Erik CHISHOLM (1904 – 1965)
Piano Concerto No.1 Pěobaireachd (1932, rev. 1937) [33:35]
Piano Concerto No.2 Hindustani (1949, rev. 1953) [35:06]
Danny Driver (piano)
BBC Scottish Symphony Orchestra/Rory Macdonald
rec. City Halls, Candleriggs, Glasgow, 8-9 June 2011
HYPERION CDA67880 [68:43]
Until fairly recently Erik Chisholm was first and foremost a name, albeit an important one, of one having played a far from negligible role in the dissemination of modern music in Scotland. He was also very active as conductor and concert promoter. He gave a number of British premičres both of the classical repertoire and of many contemporary works. His music is now making its way into the catalogue and one realizes what a fine composer he was. Divine Art and Murray McLachlan have embarked on a more or less complete recording of his piano music and have already released seven volumes so far (reviews) whereas recordings of two substantial orchestral works have been issued on Dutton Epoch: the imposing Symphony No.2 Ossian (Dutton CDLX 7196) and the equally impressive Pictures from Dante (Dutton CDLX 7239). These recordings provide an opportunity for reappraisal of Chisholm's stature as a composer.
As John Purser, Chisholm’s biographer, mentions in his informative insert notes Pěobaireachd (often “simplified” as Pibroch) means 'pipe music' but also refers to the classical music of the Highland bagpipes. The four movements of Chisholm's First Piano Concerto are based on such music although the composer develops his tunes in an entirely original way eschewing any all-too-easy picturesque quality. So, the first movement – based on Maol Donn, now known as MacCrimmon's Sweetheart – opens in a quintessentially Scottish way. The oboe states the tune over a drone from the bassoons. The peaceful opening is soon torn apart by more energetic music so that the basic material is developed in a totally personal way. The same applies to the other movements, each but the final one based on a Scottish traditional tune. One may sometimes be forgiven for mentioning Grainger's music as a point of comparison but 'MacBartók', as Chisholm was often affectionately nicknamed, remains his own man throughout. However, Chisholm's piano concertos may often bring Bartók's own Third Piano Concerto to mind as John Purser rightly suggests in his insert notes but one has to keep in mind that Bartók's Third was composed in 1945: much later than Chisholm's First. It is also worth reminding that Chisholm gave the Scottish premičre of Bartók's First Piano Concerto (accompanied on the organ!) and that he was a personal friend of the Hungarian composer. So, back to the First Piano Concerto. The first movement is by far the most developed and it ends with a peaceful, slightly varied restatement of the opening. There follows a bustling Scherzo based on The Earl of Seaforth's Salute. This moves along with joyful energy. The more withdrawn atmosphere of the third movement – a theme and variations – is emphasised by a soft gong stroke at the outset and at the close. The composer marked the piano part to be played “very distant and impersonal” - The tune here is The Lament for Donald Bŕn MacCrimmon. The final movement is an energetic reel that does not seem to be based on any particular traditional tune. It is full of unexpected and slightly jazzy syncopations. The music slows down a bit in the middle section before rushing to its brilliant and abrupt close.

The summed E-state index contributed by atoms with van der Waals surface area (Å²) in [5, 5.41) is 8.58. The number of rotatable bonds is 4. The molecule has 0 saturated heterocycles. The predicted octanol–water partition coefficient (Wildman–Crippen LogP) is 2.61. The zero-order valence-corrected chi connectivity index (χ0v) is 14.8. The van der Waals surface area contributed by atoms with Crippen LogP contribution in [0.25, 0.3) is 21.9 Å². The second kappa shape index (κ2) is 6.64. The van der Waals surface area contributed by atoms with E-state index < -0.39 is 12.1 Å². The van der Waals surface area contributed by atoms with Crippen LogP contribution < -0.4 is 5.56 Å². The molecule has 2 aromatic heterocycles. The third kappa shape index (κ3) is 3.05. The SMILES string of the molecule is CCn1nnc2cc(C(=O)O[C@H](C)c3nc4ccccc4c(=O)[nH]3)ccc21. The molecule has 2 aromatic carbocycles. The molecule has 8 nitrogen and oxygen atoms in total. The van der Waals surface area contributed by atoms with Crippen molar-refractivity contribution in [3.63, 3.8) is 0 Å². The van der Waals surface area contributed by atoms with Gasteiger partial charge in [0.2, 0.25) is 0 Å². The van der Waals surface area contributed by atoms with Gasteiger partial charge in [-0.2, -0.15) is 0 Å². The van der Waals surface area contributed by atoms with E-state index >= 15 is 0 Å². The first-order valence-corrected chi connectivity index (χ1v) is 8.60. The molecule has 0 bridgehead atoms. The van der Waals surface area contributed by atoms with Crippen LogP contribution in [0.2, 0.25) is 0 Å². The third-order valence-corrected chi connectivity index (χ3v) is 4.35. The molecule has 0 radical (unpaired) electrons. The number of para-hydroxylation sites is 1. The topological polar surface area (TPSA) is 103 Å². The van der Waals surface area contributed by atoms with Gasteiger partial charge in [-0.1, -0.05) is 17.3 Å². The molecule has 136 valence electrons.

Chisholm had been a friend of Sorabji and spent a period of service in the Far East during the Second World War. He thus also became greatly interested in Indian music. Thus the Second Piano Concerto completed in 1949 and revised in 1953 draws on Indian ragas. As John Purser usefully mentions, “it should be remembered that a raga is not so much a tune as a melody-type”. He then goes into considerable detail thus emphasising the complexity of that particular genre. Chisholm's Second Piano Concerto is based on three ragas but the music soon branches out into exploring new territories in a way that clearly displays his deep knowledge and understanding. The Second Piano Concerto is a substantial and ambitious work that clearly needs repeated hearings to unravel its many riches. This is all the more so because, unlike the First Piano Concerto, it is based on a musical tradition with which many Westerners have little if any familiarity.
These substantial works receive carefully prepared and strongly committed performances that seem to do this wonderful music full justice; so does the superb recording. Full marks, too, for John Purser's well-informed and detailed insert notes. In short this is an important release and a most welcome addition to this distinguished composer's expanding discography. I cannot but recommend it with enthusiasm to anyone who enjoys strongly expressive and communicative contemporary music.
Two substantial works by a most distinguished composer whose music is well worth more than the occasional hearing.